14th President Murray will lead college into next phase

Emily Lin-Jones

Lachlan Johnson contributed reporting.

Last Thursday the Presidential Search Committee named Kathleen Murray, currently provost and dean of faculty at Macalester College, as Whitman’s 14th president. Murray’s selection was the culmination of a months-long nationwide search that involved a committee of trustees, overseers, faculty members, staff and students.

Photo by Annabelle Marcovici.
Photo by Annabelle Marcovici.

The search for Whitman’s next president began in March following President George Bridges’ announcement that he would be leaving his position at the end of the 2015 academic year. Before beginning the search, the committee administered a survey to the community about qualities that they would prioritize in a potential candidate. However, details of the search itself remained confidential until last week’s announcement.

Over the summer the committee reviewed over 100 applications, followed by a round of interviews with 13 candidates and eventually four finalists.

Of the four final candidates, Murray’s experience and clear plan for the college’s future made an impression on the committee, who unanimously recommended her to the Board of Trustees for approval.

“She had a very clear and specific vision for Whitman College, one that we thought aligned with the goals and aspirations of the community,” said senior Jack Percival, one of two student members of the Presidential Search Committee. “She’s a good listener, very compassionate and also very passionate about liberal arts, about student learning, about Whitman in general. It felt like she had [already] been at Whitman a long time.”

Professor of Psychology Melissa Clearfield, one of four faculty members on the search committee, agreed that Murray was a good fit for the community.

“Kathy just got Whitman,” she said. “She was just really inspirational in the way she spoke about Whitman.”

Chairman of the Board of Trustees Brad McMurchie cited Murray’s experience in leadership roles in higher education, particularly in the liberal arts, as part of the reason she stood out to the board during the selection process. In her seven-year tenure at Macalester, she led a campaign to finance the renovation of its fine arts center and served as acting president of the college for the fall 2013 semester. This year, she played a key role in developing a strategic plan for Macalester’s financial and institutional future.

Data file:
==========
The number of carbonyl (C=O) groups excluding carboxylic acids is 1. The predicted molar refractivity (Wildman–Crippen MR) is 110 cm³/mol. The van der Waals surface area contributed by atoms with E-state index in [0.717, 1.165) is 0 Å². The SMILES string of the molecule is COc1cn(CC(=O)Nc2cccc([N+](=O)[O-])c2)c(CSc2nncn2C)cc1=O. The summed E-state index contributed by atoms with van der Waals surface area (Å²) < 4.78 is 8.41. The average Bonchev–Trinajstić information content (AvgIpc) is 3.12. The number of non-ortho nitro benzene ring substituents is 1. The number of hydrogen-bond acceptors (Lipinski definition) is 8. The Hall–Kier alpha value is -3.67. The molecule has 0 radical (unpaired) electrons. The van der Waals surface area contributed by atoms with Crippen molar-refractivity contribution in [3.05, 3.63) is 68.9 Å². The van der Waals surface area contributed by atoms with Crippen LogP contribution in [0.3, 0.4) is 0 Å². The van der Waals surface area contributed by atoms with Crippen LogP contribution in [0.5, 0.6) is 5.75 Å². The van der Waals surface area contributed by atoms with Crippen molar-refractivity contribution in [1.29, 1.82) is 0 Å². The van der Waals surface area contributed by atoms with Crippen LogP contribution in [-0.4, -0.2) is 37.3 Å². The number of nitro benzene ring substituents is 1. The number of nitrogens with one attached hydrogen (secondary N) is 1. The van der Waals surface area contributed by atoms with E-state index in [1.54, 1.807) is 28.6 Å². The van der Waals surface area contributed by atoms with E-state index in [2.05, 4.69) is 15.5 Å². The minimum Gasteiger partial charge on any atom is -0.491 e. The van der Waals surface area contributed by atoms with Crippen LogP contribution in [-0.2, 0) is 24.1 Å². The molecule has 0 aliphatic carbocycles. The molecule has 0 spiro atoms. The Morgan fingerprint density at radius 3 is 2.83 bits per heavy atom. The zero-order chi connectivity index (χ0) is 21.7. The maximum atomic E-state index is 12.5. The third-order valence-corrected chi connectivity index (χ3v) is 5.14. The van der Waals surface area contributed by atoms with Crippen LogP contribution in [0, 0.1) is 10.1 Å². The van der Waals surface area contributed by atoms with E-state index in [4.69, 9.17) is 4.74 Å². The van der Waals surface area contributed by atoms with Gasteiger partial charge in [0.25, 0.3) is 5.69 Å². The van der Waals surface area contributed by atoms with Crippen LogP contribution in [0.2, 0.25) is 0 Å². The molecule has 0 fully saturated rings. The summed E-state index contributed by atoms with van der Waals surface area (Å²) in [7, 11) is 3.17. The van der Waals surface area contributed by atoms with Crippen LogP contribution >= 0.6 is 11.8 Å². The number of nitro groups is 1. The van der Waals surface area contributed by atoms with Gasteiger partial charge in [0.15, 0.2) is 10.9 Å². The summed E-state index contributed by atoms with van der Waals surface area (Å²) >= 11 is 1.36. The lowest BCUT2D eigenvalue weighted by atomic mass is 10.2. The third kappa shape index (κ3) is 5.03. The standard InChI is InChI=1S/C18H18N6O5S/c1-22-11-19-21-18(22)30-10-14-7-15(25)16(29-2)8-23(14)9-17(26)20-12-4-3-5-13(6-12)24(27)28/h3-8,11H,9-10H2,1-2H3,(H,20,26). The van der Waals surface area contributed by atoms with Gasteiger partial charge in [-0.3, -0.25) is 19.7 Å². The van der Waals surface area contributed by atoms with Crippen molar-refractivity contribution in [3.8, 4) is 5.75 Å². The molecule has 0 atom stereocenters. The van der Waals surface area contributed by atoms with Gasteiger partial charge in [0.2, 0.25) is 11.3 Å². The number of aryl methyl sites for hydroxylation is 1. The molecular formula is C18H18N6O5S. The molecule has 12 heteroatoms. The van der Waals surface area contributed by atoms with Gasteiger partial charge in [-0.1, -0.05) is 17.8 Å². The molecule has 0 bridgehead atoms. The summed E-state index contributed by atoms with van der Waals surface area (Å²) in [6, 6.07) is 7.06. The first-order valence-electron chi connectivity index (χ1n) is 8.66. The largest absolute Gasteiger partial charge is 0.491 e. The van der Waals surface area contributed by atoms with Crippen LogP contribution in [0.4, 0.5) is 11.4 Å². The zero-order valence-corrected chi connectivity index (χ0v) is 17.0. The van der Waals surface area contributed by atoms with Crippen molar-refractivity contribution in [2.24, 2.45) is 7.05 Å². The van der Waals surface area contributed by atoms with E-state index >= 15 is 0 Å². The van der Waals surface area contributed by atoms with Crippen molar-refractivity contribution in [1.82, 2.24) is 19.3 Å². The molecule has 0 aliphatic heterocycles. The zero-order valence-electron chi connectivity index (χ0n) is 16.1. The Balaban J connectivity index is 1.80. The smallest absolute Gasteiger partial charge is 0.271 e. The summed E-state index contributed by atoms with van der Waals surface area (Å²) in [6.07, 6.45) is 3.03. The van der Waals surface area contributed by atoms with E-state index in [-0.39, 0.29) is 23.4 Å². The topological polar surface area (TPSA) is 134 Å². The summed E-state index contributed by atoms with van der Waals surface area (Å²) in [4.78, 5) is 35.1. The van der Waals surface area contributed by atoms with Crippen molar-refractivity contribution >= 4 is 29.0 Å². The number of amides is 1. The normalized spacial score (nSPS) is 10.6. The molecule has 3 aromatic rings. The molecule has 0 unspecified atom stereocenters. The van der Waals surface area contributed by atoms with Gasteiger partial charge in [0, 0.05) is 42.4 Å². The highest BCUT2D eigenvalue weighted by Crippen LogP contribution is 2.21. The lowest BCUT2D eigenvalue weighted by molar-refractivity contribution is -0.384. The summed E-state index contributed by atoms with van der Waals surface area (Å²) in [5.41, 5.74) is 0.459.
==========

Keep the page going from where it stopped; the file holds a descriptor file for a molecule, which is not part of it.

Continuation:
“Beyond [her experience] … she’s just an incredibly warm and engaging person who I think will really serve the community well with her personal style,” said McMurchie.

As for Murray’s role in the future of the college, the search committee and the Board of Trustees, as well as Murray herself, have made it clear that developing a strategic plan for the college will be one of her first priorities as president. What that plan will look like is yet to be fully revealed, but for now Murray has stated that engaging and soliciting input from the community will be her first step.

“What I would most like to see is her meeting with a lot of different constituencies and getting a lot of input,” said Percival.

Though she will not assume her new role until July 2015, Murray plans to make more visits to campus in the coming months to meet and talk with community members.

“People should come to her events when she’s on campus … and meet her,” said Clearfield. “I think this is a really exciting time for Whitman, and I think she’s the right person to be leading us through that.”

In an interview with The Pioneer last week, Murray emphasized needing to become familiar with campus culture and values before leading Whitman into its next phase.

“We do need to move fairly quickly into a strategic planning process, but we can’t do that until I understand the community a little bit better than I do,” she said. “That process has to be really true to the community, and that’s the piece I really want to make sure we get right.”

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